No Mere Mortals
There are over 7 billion people in the world today. Each one of these people is created for a purpose. Each one of them possesses a soul that will live, or die, forever. C.S. Lewis said:
There are no ordinary people. You have never talked to a mere mortal. Nations, cultures, arts, civilizations—these are mortal, and their life is to ours as the life of a gnat. But it is immortals whom we joke with, work with, marry, snub, and exploit—immortal horrors or everlasting splendors.
But many of us interact with people every day without thought of their eternal trajectory. The things we say or the interest we show or the deeds we do toward them often are short-sighted. We confess hope in the eternal, but in real life deal in the temporal. Our actions, however, are profoundly impacting others’ eternal joy or demise whether we realize it or not. Lewis said, “All day long we are, in some degree, helping each other to one or other of these destinations.”
Eyes of Compassion
Lewis had eyes like Jesus did. He understood that people were not to be shied away from or feared or manipulated or marginalized. They were to be loved. That’s why it says of Jesus that “seeing the people, he felt compassion for them, because they were distressed and dispirited like sheep without a shepherd” (Matt. 9:36).
Jesus didn’t see people with contempt; he saw them with compassion. He didn’t see them as a threat; he saw them as threatened. He didn’t see them as servants to his needs; he saw himself as a servant to theirs. They were distressed and dispirited—running around like scared, helpless, weak sheep.
And he would be their Shepherd. He would rescue and save them. He would calm their fears and silence their beleaguered bleating with his peace. He would triumph over their threats and lead them to safety.
When you interact with some of the 7 billion people on earth this week, see them with compassion. See them as distressed and dispirited. See them as sheep without a shepherd, and them introduce them to the Great Shepherd.
It's Tuesday. When I leave the office, I'll grab some pizza and take it home, where I'll see my wife and daughter. I'll give them a hug and kiss (or fist bump). Before we talk about our days, I'll walk over to the couch and say hi to my 22-year-old brother-in-law, who will promptly ask me when he can play with the toy computer. Michael hangs out with us once a week. Michael also has autism.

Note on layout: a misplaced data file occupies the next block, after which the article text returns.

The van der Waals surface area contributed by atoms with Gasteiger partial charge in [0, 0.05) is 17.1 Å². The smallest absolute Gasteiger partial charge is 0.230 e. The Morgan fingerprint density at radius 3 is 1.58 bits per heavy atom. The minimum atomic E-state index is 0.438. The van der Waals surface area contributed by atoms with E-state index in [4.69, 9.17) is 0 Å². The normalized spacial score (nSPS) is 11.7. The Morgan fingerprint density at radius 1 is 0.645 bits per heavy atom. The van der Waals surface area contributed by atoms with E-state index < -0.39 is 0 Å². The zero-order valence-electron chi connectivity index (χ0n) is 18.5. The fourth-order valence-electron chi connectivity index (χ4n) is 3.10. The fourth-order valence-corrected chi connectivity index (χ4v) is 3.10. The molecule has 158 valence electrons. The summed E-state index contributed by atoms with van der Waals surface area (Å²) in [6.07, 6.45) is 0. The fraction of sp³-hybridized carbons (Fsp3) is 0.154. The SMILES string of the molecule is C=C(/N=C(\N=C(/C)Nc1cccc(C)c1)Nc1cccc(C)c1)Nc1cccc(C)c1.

It just so happens that this particular Tuesday is World Autism Awareness Day. While I think it's a great cause to raise awareness for autism and especially to raise resources to research it, I believe there's another angle to it for believers. In addition to asking if we are aware of autism, maybe a further question is, "What does autism make us aware of?" There are a few things, the first being...
1. The Autism Spectrum makes us aware of the iridescent creative spectrum of God.
God creates beautiful beings because his creation in some part reflects his person. Michael is beautiful and complex, and sometimes I see things in his personality that show me a clearer picture of God than when interacting with others. I am thankful for God's vibrant creativity and manifold wisdom in creating people with ASD (Autism Spectrum Disorder), and although it reminds us of God's beautiful personality...
2. Autism reminds us that we live in a broken world.
Our world is not in a perfected state. Disease and disorders are rampant. Death is inevitable. Moral corruption is deceptively deep. Natural disasters abound. Wars are unceasing. Autism is one disorder among many that brings to the forefront of our minds that this world is broken, but…
3. We have hope in a future glory that is brighter and longer than this brief dim life.
Romans 8:18 says, "For I consider that the sufferings of this present time are not worthy to be compared with the glory that is to be revealed to us." Basically, Paul says that when Christ is revealed in all His glory, we will no longer grieve these temporary sufferings (though they seem constant and relentless now). Our present awareness of autism should press us to ponder the total joy and satisfaction we will feel when in the presence of the unwavering and full display of Christ's glory. But this apex of glory has trailings that begin in this life because...
4. God's works are often displayed on the canvas of autism.
In John 9, Jesus' disciples ask why a man was blind. They wanted to know if it was the result of sin. Jesus' answer is intriguing and insightful. He says that the man was blind "so that the works of God might be displayed in him" (John 9:3). That means the blindness was merely a stage set for the story of God to be told. The story of his healing would direct his own soul and others' Godward.
God’s glory is on display through autism, and I pray these few short thoughts turn your soul Godward as you observe His handiwork in your friends or family who live with it.